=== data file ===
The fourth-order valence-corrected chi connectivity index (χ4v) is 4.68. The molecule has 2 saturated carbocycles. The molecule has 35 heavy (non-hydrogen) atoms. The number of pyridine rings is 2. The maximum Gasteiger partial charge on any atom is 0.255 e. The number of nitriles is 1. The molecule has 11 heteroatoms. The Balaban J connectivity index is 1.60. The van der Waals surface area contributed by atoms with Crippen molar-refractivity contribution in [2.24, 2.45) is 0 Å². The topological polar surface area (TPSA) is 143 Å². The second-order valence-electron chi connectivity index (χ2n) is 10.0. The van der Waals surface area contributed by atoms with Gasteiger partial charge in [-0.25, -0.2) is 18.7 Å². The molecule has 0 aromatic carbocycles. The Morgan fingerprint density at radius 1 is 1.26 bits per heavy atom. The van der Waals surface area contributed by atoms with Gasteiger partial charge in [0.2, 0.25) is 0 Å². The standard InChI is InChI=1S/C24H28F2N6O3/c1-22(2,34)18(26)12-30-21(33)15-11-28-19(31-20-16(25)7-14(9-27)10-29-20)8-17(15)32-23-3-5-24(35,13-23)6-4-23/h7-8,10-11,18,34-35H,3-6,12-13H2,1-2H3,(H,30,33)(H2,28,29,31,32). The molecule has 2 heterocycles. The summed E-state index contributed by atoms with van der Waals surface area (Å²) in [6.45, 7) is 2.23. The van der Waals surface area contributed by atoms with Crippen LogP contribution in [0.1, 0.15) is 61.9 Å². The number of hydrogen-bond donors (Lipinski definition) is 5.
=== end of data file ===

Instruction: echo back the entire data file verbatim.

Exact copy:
The fourth-order valence-corrected chi connectivity index (χ4v) is 4.68. The molecule has 2 saturated carbocycles. The molecule has 35 heavy (non-hydrogen) atoms. The number of pyridine rings is 2. The maximum Gasteiger partial charge on any atom is 0.255 e. The number of nitriles is 1. The molecule has 11 heteroatoms. The Balaban J connectivity index is 1.60. The van der Waals surface area contributed by atoms with Crippen molar-refractivity contribution in [2.24, 2.45) is 0 Å². The topological polar surface area (TPSA) is 143 Å². The second-order valence-electron chi connectivity index (χ2n) is 10.0. The van der Waals surface area contributed by atoms with Gasteiger partial charge in [-0.25, -0.2) is 18.7 Å². The molecule has 0 aromatic carbocycles. The Morgan fingerprint density at radius 1 is 1.26 bits per heavy atom. The van der Waals surface area contributed by atoms with Gasteiger partial charge in [0.2, 0.25) is 0 Å². The standard InChI is InChI=1S/C24H28F2N6O3/c1-22(2,34)18(26)12-30-21(33)15-11-28-19(31-20-16(25)7-14(9-27)10-29-20)8-17(15)32-23-3-5-24(35,13-23)6-4-23/h7-8,10-11,18,34-35H,3-6,12-13H2,1-2H3,(H,30,33)(H2,28,29,31,32). The molecule has 2 heterocycles. The summed E-state index contributed by atoms with van der Waals surface area (Å²) in [6.45, 7) is 2.23. The van der Waals surface area contributed by atoms with Crippen LogP contribution in [0.1, 0.15) is 61.9 Å². The number of hydrogen-bond donors (Lipinski definition) is 5.